Recent research has highlighted the potential impact of nutritional factors and individual micronutrients on the brain and on cognitive performance, especially in older adults. The B vitamins, folate, B12, and B6, are of particular interest because even subclinical deficiencies in these vitamins are thought to be relatively common in the general population and in older adults in particular.
Recent cross-sectional and longitudinal studies have provided evidence for an association between these B vitamins and many aspects of cognitive performance and have raised the possibility that even subclinical differences in nutritional status may have a subtle influence on aspects of cognitive performance, especially in older adults and in clinical populations. Preliminary evidence also indicates the effectiveness of supplementation in enhancing cognitive performance in older adults.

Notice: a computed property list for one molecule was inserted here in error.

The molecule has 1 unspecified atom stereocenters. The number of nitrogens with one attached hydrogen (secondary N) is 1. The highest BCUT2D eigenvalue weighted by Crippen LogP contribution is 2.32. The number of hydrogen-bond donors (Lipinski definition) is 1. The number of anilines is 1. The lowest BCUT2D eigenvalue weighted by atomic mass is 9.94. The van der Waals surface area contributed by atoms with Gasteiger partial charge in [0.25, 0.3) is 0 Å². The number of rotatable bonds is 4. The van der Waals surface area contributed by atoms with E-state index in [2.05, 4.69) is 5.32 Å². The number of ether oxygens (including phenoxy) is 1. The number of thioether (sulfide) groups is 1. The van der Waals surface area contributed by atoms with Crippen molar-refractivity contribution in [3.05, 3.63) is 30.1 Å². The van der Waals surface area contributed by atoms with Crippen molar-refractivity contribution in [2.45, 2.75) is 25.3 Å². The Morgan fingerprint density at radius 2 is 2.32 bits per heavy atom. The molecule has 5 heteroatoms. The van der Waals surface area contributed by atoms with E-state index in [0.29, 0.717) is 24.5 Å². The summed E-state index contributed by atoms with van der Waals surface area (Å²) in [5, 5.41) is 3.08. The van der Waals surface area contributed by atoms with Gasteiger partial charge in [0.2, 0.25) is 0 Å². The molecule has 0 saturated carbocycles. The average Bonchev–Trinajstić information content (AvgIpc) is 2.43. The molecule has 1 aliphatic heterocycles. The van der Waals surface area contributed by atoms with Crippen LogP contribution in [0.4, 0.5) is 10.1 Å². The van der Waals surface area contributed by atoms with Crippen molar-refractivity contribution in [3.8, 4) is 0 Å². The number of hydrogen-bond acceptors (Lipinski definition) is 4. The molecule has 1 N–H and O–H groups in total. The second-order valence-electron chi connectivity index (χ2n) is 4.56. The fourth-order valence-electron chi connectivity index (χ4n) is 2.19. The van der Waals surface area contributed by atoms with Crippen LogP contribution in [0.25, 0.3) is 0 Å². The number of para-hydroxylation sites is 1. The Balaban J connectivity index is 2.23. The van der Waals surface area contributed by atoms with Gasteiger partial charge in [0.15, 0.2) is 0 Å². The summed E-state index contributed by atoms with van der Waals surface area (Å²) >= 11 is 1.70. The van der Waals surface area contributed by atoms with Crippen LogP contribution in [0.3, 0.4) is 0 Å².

Important considerations for future research include the use of placebo-controlled intervention studies, sensitive outcome measures of cognitive performance, and exploration of bioavailability and dose–response relationships.